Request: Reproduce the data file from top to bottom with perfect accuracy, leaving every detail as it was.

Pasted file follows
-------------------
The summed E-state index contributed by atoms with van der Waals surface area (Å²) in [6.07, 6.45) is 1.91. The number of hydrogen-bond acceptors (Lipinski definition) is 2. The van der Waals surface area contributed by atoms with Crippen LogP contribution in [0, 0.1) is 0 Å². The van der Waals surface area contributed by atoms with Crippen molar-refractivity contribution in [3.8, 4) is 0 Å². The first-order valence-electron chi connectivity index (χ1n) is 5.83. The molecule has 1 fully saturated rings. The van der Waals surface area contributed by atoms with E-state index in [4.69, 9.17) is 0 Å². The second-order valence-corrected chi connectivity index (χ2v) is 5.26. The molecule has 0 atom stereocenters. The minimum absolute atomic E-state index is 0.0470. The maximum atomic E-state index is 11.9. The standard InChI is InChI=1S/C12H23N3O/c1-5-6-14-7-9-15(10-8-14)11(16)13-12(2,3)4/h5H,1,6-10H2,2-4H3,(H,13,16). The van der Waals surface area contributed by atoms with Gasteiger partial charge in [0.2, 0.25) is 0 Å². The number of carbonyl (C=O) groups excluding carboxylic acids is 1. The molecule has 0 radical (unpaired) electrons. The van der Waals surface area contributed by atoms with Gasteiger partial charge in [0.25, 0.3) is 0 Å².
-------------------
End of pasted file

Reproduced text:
The summed E-state index contributed by atoms with van der Waals surface area (Å²) in [6.07, 6.45) is 1.91. The number of hydrogen-bond acceptors (Lipinski definition) is 2. The van der Waals surface area contributed by atoms with Crippen LogP contribution in [0, 0.1) is 0 Å². The van der Waals surface area contributed by atoms with Crippen molar-refractivity contribution in [3.8, 4) is 0 Å². The first-order valence-electron chi connectivity index (χ1n) is 5.83. The molecule has 1 fully saturated rings. The van der Waals surface area contributed by atoms with E-state index in [4.69, 9.17) is 0 Å². The second-order valence-corrected chi connectivity index (χ2v) is 5.26. The molecule has 0 atom stereocenters. The minimum absolute atomic E-state index is 0.0470. The maximum atomic E-state index is 11.9. The standard InChI is InChI=1S/C12H23N3O/c1-5-6-14-7-9-15(10-8-14)11(16)13-12(2,3)4/h5H,1,6-10H2,2-4H3,(H,13,16). The van der Waals surface area contributed by atoms with Gasteiger partial charge in [0.2, 0.25) is 0 Å². The number of carbonyl (C=O) groups excluding carboxylic acids is 1. The molecule has 0 radical (unpaired) electrons. The van der Waals surface area contributed by atoms with Gasteiger partial charge in [0.25, 0.3) is 0 Å².